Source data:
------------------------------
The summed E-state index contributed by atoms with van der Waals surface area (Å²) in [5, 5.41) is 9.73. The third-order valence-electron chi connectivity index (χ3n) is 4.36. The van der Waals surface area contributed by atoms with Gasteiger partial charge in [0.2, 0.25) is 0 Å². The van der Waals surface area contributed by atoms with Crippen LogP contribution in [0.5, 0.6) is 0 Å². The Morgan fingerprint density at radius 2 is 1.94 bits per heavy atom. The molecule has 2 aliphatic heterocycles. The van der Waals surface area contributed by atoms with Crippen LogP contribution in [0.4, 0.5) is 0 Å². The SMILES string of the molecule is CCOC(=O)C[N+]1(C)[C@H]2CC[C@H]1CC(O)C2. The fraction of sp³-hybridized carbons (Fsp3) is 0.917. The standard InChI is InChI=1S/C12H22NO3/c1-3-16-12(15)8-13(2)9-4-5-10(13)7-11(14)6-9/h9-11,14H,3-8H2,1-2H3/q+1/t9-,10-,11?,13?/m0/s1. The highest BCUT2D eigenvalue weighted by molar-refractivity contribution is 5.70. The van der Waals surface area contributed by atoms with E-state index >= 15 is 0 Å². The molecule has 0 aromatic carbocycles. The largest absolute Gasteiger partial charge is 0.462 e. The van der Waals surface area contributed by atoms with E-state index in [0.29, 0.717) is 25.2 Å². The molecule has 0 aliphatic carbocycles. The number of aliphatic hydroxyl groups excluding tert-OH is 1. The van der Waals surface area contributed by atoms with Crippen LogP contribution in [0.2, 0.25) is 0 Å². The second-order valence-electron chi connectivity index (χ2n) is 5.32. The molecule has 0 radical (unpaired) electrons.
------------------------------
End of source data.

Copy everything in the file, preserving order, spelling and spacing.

The summed E-state index contributed by atoms with van der Waals surface area (Å²) in [5, 5.41) is 9.73. The third-order valence-electron chi connectivity index (χ3n) is 4.36. The van der Waals surface area contributed by atoms with Gasteiger partial charge in [0.2, 0.25) is 0 Å². The van der Waals surface area contributed by atoms with Crippen LogP contribution in [0.5, 0.6) is 0 Å². The Morgan fingerprint density at radius 2 is 1.94 bits per heavy atom. The molecule has 2 aliphatic heterocycles. The van der Waals surface area contributed by atoms with Crippen LogP contribution in [0.4, 0.5) is 0 Å². The SMILES string of the molecule is CCOC(=O)C[N+]1(C)[C@H]2CC[C@H]1CC(O)C2. The fraction of sp³-hybridized carbons (Fsp3) is 0.917. The standard InChI is InChI=1S/C12H22NO3/c1-3-16-12(15)8-13(2)9-4-5-10(13)7-11(14)6-9/h9-11,14H,3-8H2,1-2H3/q+1/t9-,10-,11?,13?/m0/s1. The highest BCUT2D eigenvalue weighted by molar-refractivity contribution is 5.70. The van der Waals surface area contributed by atoms with E-state index >= 15 is 0 Å². The molecule has 0 aromatic carbocycles. The largest absolute Gasteiger partial charge is 0.462 e. The van der Waals surface area contributed by atoms with E-state index in [0.29, 0.717) is 25.2 Å². The molecule has 0 aliphatic carbocycles. The number of aliphatic hydroxyl groups excluding tert-OH is 1. The van der Waals surface area contributed by atoms with Crippen LogP contribution in [0.2, 0.25) is 0 Å². The second-order valence-electron chi connectivity index (χ2n) is 5.32. The molecule has 0 radical (unpaired) electrons.